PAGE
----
Recipe: Sautéed Beet Greens with Pine Nuts

Do you ever get into a vegetable rut?  You want to include vegetables with dinner every night, but you find yourself reaching for the same three or four veggies, and preparing them in the same old way?

I think food ruts happen to everyone eventually, especially with vegetables.

These sautéed beet greens with pine nuts could help shake up your vegetable routine.

Sautéed Beet Green with Pine NustWhen looking at cookbooks, recipe magazines, or blogs, or when taking in all the eye-candy on Pinterest, you might not be seeing a lot of recipes focussing on vegetable side dishes.  If contemplating what to make for dinner, main dish ideas probably grab your attention.  Or maybe you are being seduced by dessert recipes.  What about vegetable recipes?  Sadly, they don’t often get a place to shine in the sun.

Vegetable side dishes usually are not complicated.  They typically only call for a handful of ingredients, and they are easy to make.  This is great, as it allows the cook to focus on other, more time-consuming or complicated portions of the meal.  Maybe this is part of the reason vegetables don’t get a lot of attention in the recipe world.  However, many of us want to eat more vegetables, but we don’t know what to do with them.

Thanks to my CSA box, I am exploring the wide world of vegetables.  I am the recipient of vegetables that don’t usually make it to my dinner table.  Some of them are unfamiliar.  Some are vegetables I usually overlook.  I am definitely not in my same old routine with vegetables right now.  I thought it would be a good idea to share vegetable side dish recipes with you over the next couple of weeks.  Hopefully they will inspire you to try something different.

These sautéed beet greens are a great place to start.

Although I discovered beets this winter, beet greens are new to me.  In the past, I have ignored the leaves of root vegetables, discarding them as kitchen waste.  My first CSA box contained a bunch of beet greens, with small, inedible beets at the ends of them.  The greens are the portion that is intended to be eaten.

Beet Greens

My bunch of beet greens. You can see how tiny the beet roots are. They really were not edible. The but leaves were large and tender.

Beet greens can be treated in the same way as Swiss chard or other dark leafy greens.  I opted to sauté mine.  Worried the beet greens would be too bitter, I discarded most of the stems, as I find the stems tend to be the most bitter part of a leafy vegetable.  The sautéed beet greens weren’t bitter at all.  Maybe it is because these are young beet greens, picked early in the season.  These are harvested for the purposed of beet greens, and the beet root portion of the crop is lost.  Later in the season, when the beets are harvested for their roots, the greens are still attached, and while perfectly edible, I don’t imagine that they are as tender as these young ones we had.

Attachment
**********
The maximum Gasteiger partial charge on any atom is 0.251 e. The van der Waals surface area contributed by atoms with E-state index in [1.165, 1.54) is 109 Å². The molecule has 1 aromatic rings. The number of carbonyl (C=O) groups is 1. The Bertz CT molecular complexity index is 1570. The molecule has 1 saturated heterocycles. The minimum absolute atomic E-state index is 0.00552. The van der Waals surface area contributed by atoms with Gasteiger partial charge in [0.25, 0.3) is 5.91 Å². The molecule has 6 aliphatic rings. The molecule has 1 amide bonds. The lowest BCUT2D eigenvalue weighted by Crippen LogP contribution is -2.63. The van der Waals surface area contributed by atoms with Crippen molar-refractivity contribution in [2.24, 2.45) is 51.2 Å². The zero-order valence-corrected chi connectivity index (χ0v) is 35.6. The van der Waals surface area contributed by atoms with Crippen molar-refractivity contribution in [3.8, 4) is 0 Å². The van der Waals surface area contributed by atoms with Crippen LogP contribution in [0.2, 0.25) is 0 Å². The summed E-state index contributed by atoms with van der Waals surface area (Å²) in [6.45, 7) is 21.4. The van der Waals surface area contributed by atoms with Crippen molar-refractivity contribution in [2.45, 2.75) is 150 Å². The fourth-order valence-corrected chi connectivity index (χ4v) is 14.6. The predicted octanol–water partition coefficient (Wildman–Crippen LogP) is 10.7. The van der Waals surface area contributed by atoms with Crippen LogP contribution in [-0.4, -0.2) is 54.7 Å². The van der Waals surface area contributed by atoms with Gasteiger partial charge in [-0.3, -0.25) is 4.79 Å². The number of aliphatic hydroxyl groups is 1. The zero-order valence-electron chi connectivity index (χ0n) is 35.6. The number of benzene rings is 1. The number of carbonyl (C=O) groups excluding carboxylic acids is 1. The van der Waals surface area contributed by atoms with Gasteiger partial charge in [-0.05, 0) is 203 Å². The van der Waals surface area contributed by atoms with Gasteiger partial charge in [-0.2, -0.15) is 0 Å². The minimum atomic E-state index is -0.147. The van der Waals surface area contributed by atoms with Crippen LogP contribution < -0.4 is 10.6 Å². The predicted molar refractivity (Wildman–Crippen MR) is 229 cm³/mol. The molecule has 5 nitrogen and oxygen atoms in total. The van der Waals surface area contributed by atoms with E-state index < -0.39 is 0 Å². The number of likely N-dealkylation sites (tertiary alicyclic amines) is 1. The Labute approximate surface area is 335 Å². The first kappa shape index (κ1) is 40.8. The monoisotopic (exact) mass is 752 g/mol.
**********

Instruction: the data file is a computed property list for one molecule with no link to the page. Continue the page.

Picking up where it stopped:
The greens will pick up the flavours of the other ingredients they are cooked with, resulting in a tasty vegetable dish.  The pine nuts add some crunch, which makes it more interesting in the mouth, and also a smooth, buttery flavour.

My bunch of beet greens was a small one.  If you have a large bunch, just double the ingredients.

Recipe:  Sautéed Beet Greens with Pine Nuts

Sautéed Beet Greens with Pine Nuts

Ingredients

  • 1 bunch beet greens
  • 1 tablespoon olive oil
  • 1 small shallot, finely diced
  • 1 tablespoon balsamic vinegar
  • 2 teaspoons maple syrup (you could use honey if you don’t have maple syrup)
  • Salt and pepper, to taste
  • 1 tablespoon toasted pine nuts*

Directions

  1. Thoroughly wash beet greens. Pat dry using a clean tea towel.
  2. Coarsely chop greens into pieces about 1” long, discarding stems.
  3. Heat non-stick pan on medium and add olive oil.
  4. When olive oil heated, add shallot to pan and sauté, stirring often, until golden brown but not burnt, about 5 to 8 minutes.
  5. Add vinegar and maple syrup to pan, stir, and cook one minute.
  6. Add beet greens to pan and stir constantly, until greens wilted, about 4 to 5 minutes. Add salt and pepper.
  7. Transfer greens to serving bowl and sprinkle pine nuts over top. Serve while still warm.

* For directions on toasting pine nuts, see this roasted green bean recipe.

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